In: Information Structuring in Discourse

Abstract

Pronouns can refer to discourse entities that were introduced in the same or in a previous discourse unit; for successful pronoun resolution, the antecedent must be accessible. Focusing a potential antecedent seems to boost its accessibility when the pronoun appears in a subsequent discourse unit but lowers its accessibility when the pronoun is in the same discourse unit (‘anti-focus’ effect). The current study investigates the time course of antecedent accessibility within the discourse unit using an eye-movement monitoring experiment and an offline judgement task. Participants read short German texts in which a potential antecedent appeared within the same discourse unit as the pronoun and was either (i) not in focus, (ii) in cleft focus, or (iii) focused via a particle. While there was an online reading-time advantage for pronouns when the antecedent was clefted, the judgement data showed lower acceptability ratings for clefted antecedents, i.e. an anti-focus effect. We propose that clefting provides an initial retrieval advantage for an antecedent, and that the anti-focus effect emerges during later processing stages and perhaps only when participants engage in explicit reasoning. One important implication is that it is not always possible to equate easier antecedent retrieval with greater antecedent accessibility.

In: Information Structuring in Discourse

Abstract

Two sentence completion studies investigated how discourse relations affect the interpretation and production of German p(ersonal) and d(emonstrative) pronouns. The first experiment presented short contexts with a subject-experiencer predicate followed by a continuation prompt including a pronoun and either a causal or a consequential discourse marker. For the p-pronoun, participants’ continuations reveal a preference for referring to the stimulus/object of the preceding sentence with a causal relation but to the experiencer/subject with a consequential relation. Thus, the p-pronoun’s interpretation was guided by the semantic bias created by the coherence relation and not by structural biases. The d-pronoun’s preferred antecedent was the stimulus/object for both discourse relations, but the preference was weaker with a consequence relation. Thus, the d-pronoun shows a similar semantic bias as the p-pronoun, but this bias was counteracted by a structural object preference. The second experiment presented the same contexts together with a blank prompt preceded by a question asking for a cause or a consequence. Most continuations contained a reference to the stimulus after a cause question and to the experiencer after a consequence question. This supports the close link between pronoun interpretation and production proposed by Kehler et al. (2008).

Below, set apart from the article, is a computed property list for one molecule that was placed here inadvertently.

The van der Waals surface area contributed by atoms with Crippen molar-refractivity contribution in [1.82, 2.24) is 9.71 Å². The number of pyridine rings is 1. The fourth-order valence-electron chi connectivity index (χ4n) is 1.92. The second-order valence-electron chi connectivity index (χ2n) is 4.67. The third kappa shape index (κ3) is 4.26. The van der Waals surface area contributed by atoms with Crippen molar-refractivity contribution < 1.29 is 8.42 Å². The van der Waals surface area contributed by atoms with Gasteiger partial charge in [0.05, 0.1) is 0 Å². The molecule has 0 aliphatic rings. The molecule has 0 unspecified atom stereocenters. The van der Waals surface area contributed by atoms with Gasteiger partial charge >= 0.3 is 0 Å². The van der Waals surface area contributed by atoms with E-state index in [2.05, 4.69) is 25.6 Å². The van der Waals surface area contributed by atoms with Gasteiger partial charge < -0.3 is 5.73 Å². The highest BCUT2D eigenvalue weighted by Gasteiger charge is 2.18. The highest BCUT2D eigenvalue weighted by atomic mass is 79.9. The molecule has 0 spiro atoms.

In: Information Structuring in Discourse

Abstract

In this paper, we survey mood and verb placement in (Old High and Modern) German and Italian relative clauses in a comparative perspective (cf. Haegeman, this volume, for verb alternation between V2 and V3 orders in matrix clauses). First, we show that the factors determining verb placement in Modern German relatives are analogous to those determining mood alternations in the Romance languages, in which the use of the indicative or of the subjunctive in the relative clause is connected with a different interpretation of its head noun. In Modern German, the interpretation of the head noun is reflected through verb placement: while verb-final relatives allow for a de re and a de dicto interpretation of the head noun, V2 relatives only allow for a de re interpretation. Second, given that Old High German relative clauses both displayed mood and verb placement alternations, we investigate the interaction between the two types of alternations and their development. We show that mood alternations in Old High German have the same functions as mood alternations in Italian and that, in the course of time, German has lost this type of alternations in favor of alternations in the placement of the verb.